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Making the transition from college to the NFL can be a daunting process. But for New England Patriots tight end Devin Asiasi, his rookie season has included a far greater challenge that no first-year NFL player could ever have expected.

The 23-year-old suffered a devastating loss not even halfway through his first year in Foxborough when a close friend he described as his “big brother” died in a brutal fashion. And on Friday, Asiasi finally got a chance to discuss the impact Ueta Savelio Muasika Jr. had on his life before he lost his own.

Devin Asiasi suffered a devastating loss earlier this season

Bill Belichick finally addressed the tight end position (twice) in the 2020 NFL draft. The Patriots aggressively moved up to snag Devin Asiasi with the 91st overall pick. Considering he caught 44 passes for 641 yards and four touchdowns in his final season at UCLA, the 6-foot-3, 260-pound California native seemed like a rock-solid selection.

However, Asiasi’s first year with the Patriots has not gone as expected. Despite only having Ryan Izzo ahead of him on the depth chart, the athletic tight end didn’t factor much into the offense through the first five games of the season. In fact, Asiasi didn’t even get his first target until last Thursday’s loss to the LA Rams.

Any momentum the first-year tight end might have built ended in late October. Asiasi did not travel for the Patriots’ Nov. 1 game against the Buffalo Bills. The team listed him as an inactive due to personal reasons.

Two days later, New England placed the rookie on injured reserve with an undisclosed ailment.

It turns out that Asiasi suffered a devastating loss off the field just two days before the Bills game when his close friend died unexpectedly.

According to The San Mateo Daily Journal, Ueta Savelio Muasika Jr. got shot and killed during an Oct. 30 incident in Asiasi’s hometown of San Mateo, Calif. The 30-year-old artist performed under the name “Juice Boi” as part of the group Cutthroat Mode. A child also got injured during the shooting.

Asiasi opens up about his the tragic death of his ‘big brother’

On Dec. 10, the Patriots finally activated Devin Asiasi off IR. He ended up playing 23 snaps against the Rams in Week 14.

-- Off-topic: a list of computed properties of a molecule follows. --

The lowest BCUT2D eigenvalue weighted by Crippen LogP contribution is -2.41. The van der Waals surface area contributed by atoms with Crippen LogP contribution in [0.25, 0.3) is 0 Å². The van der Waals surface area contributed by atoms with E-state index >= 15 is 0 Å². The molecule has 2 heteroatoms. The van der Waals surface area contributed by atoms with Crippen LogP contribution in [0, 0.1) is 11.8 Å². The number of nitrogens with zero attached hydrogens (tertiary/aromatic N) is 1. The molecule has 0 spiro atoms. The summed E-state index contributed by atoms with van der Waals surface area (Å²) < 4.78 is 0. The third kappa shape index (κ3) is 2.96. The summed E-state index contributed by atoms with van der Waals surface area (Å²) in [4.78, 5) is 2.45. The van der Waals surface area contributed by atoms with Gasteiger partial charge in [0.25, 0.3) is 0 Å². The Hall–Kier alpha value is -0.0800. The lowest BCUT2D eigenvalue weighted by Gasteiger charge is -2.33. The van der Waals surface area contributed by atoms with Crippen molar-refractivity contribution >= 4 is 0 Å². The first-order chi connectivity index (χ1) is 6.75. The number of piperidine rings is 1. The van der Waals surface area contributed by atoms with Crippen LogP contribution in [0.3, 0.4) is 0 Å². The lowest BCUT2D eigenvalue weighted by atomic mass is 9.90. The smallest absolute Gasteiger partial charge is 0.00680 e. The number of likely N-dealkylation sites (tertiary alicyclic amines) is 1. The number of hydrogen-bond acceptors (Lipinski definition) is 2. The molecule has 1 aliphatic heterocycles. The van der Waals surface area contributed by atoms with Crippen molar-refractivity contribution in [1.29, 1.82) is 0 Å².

Although he has not lived up to expectations on the field, he has had to deal with an emotionally-taxing situation that makes football seem trivial. On Friday, Asiasi showed those raw emotions when discussing his time away from the team as a result of Muasika’s death.

“It’s not something I really want to go into,” Asiasi said. “This is such a sensitive topic. But (Muasika) was a great man to me. He was a very close family member to me. I considered him a family member because we were all in the same community. We all grew up with each other. I’ve known him as damn near a big brother to me.”

He further added, “The situation is just tragic. It’s just something I would never ever want to relive ever in my life. I know he’s in a better place. He’s in a better place and that’s my peace with it.”

Unfortunately for the Muasika family, they suffered another painful loss recently. Asiasi relayed that Ueta Muasika’s father passed away a few days ago.

“I just want to send my prayers once again to my family back home and the Muasika family back home in San Mateo,” Asiasi said. “I’m always thinking about you all and I’m always praying for you, always here for you.”

The Patriots need to give the young tight end a chance to finish the season on a high note

The Patriots may have had big plans for Devin Asiasi, but his development got halted due to the tragic death of his self-described big brother. Still, the young tight end reinforced that he’s “focused on the rest of the season” and that he’s getting ready to get back on the field more to “help this team get more wins.”

With New England in line to miss the playoffs for the first time since 2008, it would be smart for Josh McDaniels to start throwing the Patriots’ young skill players into the mix in the team’s final three games.

Given the investment they just made in him, the Patriots at least need to give Asiasi opportunities to showcase his skillset. He’s started to progress as a blocker, but New England desperately needs a tight end to produce in the passing game.

Can the former UCLA standout start to make an impact as his trying rookie season comes to a close? If so, that will give him much-needed momentum heading into the offseason.

And if he starts to flash the playmaking ability that he did in college, perhaps Asiasi can be the answer to the Patriots’ tight end woes after all.

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